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Renaissance woman

<p>Damhnait Doyle says she has nothing to prove.</p>

Damhnait Doyle covers classics on Lights Down Low


Damhnait Doyle says she has nothing to prove.





She’s a veritable Canadian renaissance woman. Having established herself as an East Coast Music Award winning solo artist, girl group member, newspaper columnist, author and activist, Doyle is adding another credential to her list: Wife.





“I’m in a really great, happy place in my life personally and I found the person that I will be having children with,” beams the 32-year-old Newfoundland native. She’s the last member of East Coast trio-turned-duo Shaye (after bandmates Kim Stockwood and recently departed Tara MacLean) to take the marital plunge and contemplate children.





But Doyle says being in a band with two wives and mothers has taught her the difficulties and joys of enjoying both a personal life and a career. “Being a parent is the most important and difficult job on Earth.” And while she can’t wait for the day to have her own children, she says she is also excited for the challenge that lies ahead. “It’s certainly not impossible. Women were having babies in this field and then going straight back to work. Hard is relative.”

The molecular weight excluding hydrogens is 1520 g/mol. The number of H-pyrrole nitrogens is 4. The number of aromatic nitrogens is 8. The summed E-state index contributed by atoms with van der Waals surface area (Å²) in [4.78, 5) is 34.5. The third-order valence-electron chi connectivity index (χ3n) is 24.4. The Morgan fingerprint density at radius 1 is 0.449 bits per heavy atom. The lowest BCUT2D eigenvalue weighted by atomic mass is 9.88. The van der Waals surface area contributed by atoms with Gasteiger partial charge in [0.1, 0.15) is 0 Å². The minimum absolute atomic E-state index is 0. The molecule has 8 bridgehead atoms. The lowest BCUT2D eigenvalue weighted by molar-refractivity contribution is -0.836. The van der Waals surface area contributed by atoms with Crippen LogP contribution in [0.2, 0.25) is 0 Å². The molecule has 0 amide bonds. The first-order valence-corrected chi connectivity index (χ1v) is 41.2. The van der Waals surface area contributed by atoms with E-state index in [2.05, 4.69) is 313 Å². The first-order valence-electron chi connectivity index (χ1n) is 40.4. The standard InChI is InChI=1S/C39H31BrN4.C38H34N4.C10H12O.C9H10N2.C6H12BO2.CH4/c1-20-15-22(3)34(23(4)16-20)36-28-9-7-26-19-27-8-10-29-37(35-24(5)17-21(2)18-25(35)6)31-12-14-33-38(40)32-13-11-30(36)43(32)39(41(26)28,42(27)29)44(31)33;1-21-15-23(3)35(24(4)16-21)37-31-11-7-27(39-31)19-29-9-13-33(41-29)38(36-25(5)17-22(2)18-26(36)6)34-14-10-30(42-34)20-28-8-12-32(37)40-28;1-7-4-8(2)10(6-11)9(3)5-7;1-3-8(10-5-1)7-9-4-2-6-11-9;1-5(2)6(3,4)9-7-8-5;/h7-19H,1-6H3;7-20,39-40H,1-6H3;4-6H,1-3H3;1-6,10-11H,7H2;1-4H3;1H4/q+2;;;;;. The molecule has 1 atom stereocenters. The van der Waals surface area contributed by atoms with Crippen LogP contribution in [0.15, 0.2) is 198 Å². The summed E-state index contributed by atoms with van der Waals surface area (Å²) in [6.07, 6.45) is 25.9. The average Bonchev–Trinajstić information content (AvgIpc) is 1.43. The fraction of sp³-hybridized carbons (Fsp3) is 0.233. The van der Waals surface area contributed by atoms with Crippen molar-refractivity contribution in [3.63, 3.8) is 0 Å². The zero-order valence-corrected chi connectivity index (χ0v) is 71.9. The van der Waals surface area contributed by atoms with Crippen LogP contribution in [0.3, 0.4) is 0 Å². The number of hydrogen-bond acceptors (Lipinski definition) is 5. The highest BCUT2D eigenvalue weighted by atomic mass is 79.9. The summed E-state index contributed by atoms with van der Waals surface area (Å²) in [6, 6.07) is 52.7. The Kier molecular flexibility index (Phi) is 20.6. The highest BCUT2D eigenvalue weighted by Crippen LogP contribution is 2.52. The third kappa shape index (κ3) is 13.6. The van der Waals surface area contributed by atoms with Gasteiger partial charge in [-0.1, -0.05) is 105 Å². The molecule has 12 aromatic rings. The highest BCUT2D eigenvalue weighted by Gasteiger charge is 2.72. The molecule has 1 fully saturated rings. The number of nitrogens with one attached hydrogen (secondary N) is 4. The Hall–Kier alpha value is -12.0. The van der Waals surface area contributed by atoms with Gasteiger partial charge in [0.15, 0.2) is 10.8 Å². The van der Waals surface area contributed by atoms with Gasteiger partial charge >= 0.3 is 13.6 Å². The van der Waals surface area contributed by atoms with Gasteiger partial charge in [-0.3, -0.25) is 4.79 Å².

It’s that commensurate attitude Doyle takes whenever approaching a new project. Combined with her love of music, that is why she was motivated to undertake the challenge posed to her on Lights Down Low, her new album of cover songs. “I wanted to find the polished diamond hidden behind the rough and make it really sultry, sexy and smooth,” she says.





From brooding Joy Division to buoyant ABBA, her renditions reflect instrumental reinventions and pared down, sensual vocals. It’s wine drinking music and, as Doyle expresses, it was a marriage of wine and the production calibre of Kitchener, Ont., indie rocker Danny Michel that made the album sing.





“He was constantly surprising me,” she says. “He’d go in and lay down the guitar, I’d go in and sing and then he’d build a track all around it and send it to me. What I love about it is that we had no parameters.”


 
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